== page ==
Seeing Helps Believing

How Many Do You Recognize?

I’m so happy to say “I can see clearly now!”

After my damaged eyes and sight impairment scare last week, I was reminded how precious my eyes are to me. It’s said you don’t appreciate something until you no longer have it. Sad but true. I especially missed all the things I couldn’t do when my eyes needed to take time off in order to heal. I missed reading, writing, watching TV though I say I hate most of the programming, and not being able to look outside (sensitivity to light was another irritating symptom in addition to the pain) to see my beautiful mountains, flowers, gardens, and even the little critters that enjoy eating my organic veggies before I get a chance to harvest them.

I was amazed that I actually missed all my social media too. I often call it UNsocial media because it connects me to family, friends, my work, the entire world, but at a distance. Be social, but don’t get TOO close. So I truly enjoyed it when I could finally get back on-line and plow through my backlogged Facebook, Twitter, web posts, comments, and e-mails. I was astounded to see what’s missed when you can’t or don’t take the opportunity to check out what continues to happen in the world whether or not you’ve been participating. Lots caught my eye and that was a good thing. I got up-to-date on friends’ vacation photos, silly U-Tube videos, even vivid colored ads I had no interest in but was delighted to see just the same.

Then I came across this black and white image, with words so small I had to enlarge my screen to read them. That was when I began to see what is really important. It’s people, people who see what they personally can contribute to the world, and then they do it regardless of how they are seen by others. I looked at these faces for a long time. Each one unique. Each one different. Each one making a difference. So much has been written about how the world has changed and can be changed by the thoughts and actions of just one person. A person authentic enough and courageous enough to say, “This is who I am, this is what I think, this is my gift to you.” I can’t write anything better than that except to say “Thank you for letting me see my belief that I can make a difference in the world with my life is true.” And it’s true for everyone else on the planet, including you!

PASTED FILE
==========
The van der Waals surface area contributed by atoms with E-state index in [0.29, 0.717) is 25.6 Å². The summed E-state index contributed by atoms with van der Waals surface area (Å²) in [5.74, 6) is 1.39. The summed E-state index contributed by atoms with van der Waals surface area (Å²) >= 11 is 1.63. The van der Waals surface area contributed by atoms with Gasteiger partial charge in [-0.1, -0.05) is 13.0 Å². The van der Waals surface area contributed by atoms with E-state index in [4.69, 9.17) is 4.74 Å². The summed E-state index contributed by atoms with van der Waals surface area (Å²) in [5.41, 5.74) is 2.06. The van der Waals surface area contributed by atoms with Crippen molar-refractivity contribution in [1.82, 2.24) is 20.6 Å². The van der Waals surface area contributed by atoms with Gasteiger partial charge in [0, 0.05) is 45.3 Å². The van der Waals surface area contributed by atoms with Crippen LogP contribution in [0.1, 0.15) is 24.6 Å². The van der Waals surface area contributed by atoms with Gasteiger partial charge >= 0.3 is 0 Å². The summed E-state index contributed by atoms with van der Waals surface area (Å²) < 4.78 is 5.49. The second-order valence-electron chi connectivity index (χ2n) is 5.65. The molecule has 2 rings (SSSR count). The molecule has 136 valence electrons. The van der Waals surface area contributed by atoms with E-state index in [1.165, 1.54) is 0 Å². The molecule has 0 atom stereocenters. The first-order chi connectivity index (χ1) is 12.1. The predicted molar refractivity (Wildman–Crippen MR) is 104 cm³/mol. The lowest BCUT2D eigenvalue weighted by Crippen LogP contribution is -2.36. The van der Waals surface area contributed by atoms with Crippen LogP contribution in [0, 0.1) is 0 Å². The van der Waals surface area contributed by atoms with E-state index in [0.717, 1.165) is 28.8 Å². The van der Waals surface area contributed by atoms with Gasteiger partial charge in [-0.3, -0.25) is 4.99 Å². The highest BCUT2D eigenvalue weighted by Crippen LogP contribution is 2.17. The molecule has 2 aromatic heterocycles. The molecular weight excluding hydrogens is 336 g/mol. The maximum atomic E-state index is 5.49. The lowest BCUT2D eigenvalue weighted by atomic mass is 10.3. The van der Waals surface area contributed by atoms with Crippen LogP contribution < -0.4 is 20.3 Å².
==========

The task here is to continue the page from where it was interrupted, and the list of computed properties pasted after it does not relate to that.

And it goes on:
How many of these people can you identify? How many do you identify with?

Share and Enjoy

  • Facebook
  • Twitter
  • Delicious
  • LinkedIn
  • StumbleUpon
  • Add to favorites
  • Email
  • RSS

Euphorbia myrsinites – Latin for Danger

Euphorbia myrsinites Handle with EXTREME care.

Euphorbia myrsinites
Handle with EXTREME care.

This is not how I planned to continue my “Starting with the Beginning” posts, but life hands out lots of surprises and this one changed things. So… starting this week, two of my prime pleasures collided and the result is I hope a temporary canceling of both.

You may recognize this image as a plant and the caption as a botanical name. I can assure you of this since I’m a Certified Master Gardener. Appropriately, one of the two pleasures I mentioned is gardening. The second is writing and the reading that’s associated with it. But back to Euphorbia mersinites or its common name, Donkey-Tail Spurge.

If you’re not familiar with it, you’ll benefit by paying attention here. “Spurge” is a type of succulent that contains a thick sap, like Aloe Vera, except its sap is white, very sticky, and not water soluble. Another difference is this succulent is very toxic, not to be confused with merely irritating! Aside from that drawback, it’s a terrific plant. It loves the sun, requires little water, and reseeded itself through lovely pink blossoms at the end of its fat green stems. Oh, another drawback is with too much water it’s so prolific it’s classified as invasive in several states, though not in Nevada where I live.